The most striking thing about Aaron Hernandez's arrest just before 9 a.m. on Wednesday might be the abrupt manner in which it took place.
There was no low-key surrender by the former New England Patriots' tight end to police. Instead, NFL Network reported that five police cars showed up at Hernandez's house in North Attleborough and nine police officers were on the scene. NFL Network repeatedly played a video in which seven of the police officers go to Hernandez's front door, and immediately enter when a shirtless Hernandez answers the door. A few minutes after that, Hernandez was led out of his house. He had a shirt placed over his arms, which were behind his back in handcuffs. Hernandez has been a key figure in an investigation into the death of Odin Lloyd, an associate of Hernandez's who was found dead near the player's house. Police believe Lloyd was killed by a gunshot in the early morning hours on June 17.
About an hour and a half after Hernandez was arrested at his home, news broke that he had been released by the Patriots.
Harvey Steinberg, a Denver-area lawyer who has handled many cases involving NFL players, said on NFL Network that it was telling that police didn't appear to contact Hernandez's lawyers and allow him to surrender at the police station. Steinberg told NFL Network that the fact that the police indicated that Hernandez will face a much more serious charge than obstruction of justice.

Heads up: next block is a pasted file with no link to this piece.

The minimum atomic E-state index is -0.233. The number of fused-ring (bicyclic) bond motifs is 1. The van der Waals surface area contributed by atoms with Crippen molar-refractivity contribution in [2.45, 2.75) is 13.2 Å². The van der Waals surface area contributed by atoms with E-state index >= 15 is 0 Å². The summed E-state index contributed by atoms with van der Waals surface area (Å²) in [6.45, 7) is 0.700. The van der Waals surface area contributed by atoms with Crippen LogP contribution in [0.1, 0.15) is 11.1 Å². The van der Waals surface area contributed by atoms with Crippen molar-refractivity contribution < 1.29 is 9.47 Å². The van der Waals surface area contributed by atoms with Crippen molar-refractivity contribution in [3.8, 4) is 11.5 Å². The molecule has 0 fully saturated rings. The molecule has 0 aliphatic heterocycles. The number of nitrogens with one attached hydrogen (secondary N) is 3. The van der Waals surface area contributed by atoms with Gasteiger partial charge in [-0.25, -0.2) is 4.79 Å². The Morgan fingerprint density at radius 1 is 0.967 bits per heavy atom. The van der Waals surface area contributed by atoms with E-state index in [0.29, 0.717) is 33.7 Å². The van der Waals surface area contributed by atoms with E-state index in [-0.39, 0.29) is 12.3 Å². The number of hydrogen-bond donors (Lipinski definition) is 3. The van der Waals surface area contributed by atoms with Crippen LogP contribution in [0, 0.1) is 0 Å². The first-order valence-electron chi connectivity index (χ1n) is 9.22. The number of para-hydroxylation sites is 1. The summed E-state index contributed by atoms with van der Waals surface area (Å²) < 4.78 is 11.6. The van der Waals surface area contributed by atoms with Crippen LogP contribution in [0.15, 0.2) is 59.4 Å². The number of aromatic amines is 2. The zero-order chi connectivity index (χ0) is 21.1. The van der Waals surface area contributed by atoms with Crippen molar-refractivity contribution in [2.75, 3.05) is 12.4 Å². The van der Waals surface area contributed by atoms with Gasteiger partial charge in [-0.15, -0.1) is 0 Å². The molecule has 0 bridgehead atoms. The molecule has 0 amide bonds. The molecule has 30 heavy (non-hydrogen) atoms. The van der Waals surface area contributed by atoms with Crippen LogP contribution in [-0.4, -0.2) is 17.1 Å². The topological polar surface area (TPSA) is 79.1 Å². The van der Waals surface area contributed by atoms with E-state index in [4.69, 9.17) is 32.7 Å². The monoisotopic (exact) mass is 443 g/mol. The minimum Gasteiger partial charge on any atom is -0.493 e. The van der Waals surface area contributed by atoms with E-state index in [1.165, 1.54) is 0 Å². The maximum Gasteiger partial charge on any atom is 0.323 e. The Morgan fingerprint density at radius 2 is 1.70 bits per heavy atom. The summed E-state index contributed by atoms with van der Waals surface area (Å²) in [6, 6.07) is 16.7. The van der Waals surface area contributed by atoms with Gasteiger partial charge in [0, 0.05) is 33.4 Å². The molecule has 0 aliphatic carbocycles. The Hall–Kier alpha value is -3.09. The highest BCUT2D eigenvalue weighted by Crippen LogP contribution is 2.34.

"Otherwise they needlessly humiliated Mr. Hernandez in front of the media," Steinberg told NFL Network.
Massachusetts State Police said that charges against Hernandez will be revealed at his arraignment on Wednesday.
Hernandez has been staked out by the media for days, and his trip to the Patriots' facility and his lawyers' office last week prompted a chase by media helicopters. There were no sightings of him outside the house since then. A surrender by Hernandez at the police station would have led to a similar scene to his drive last week.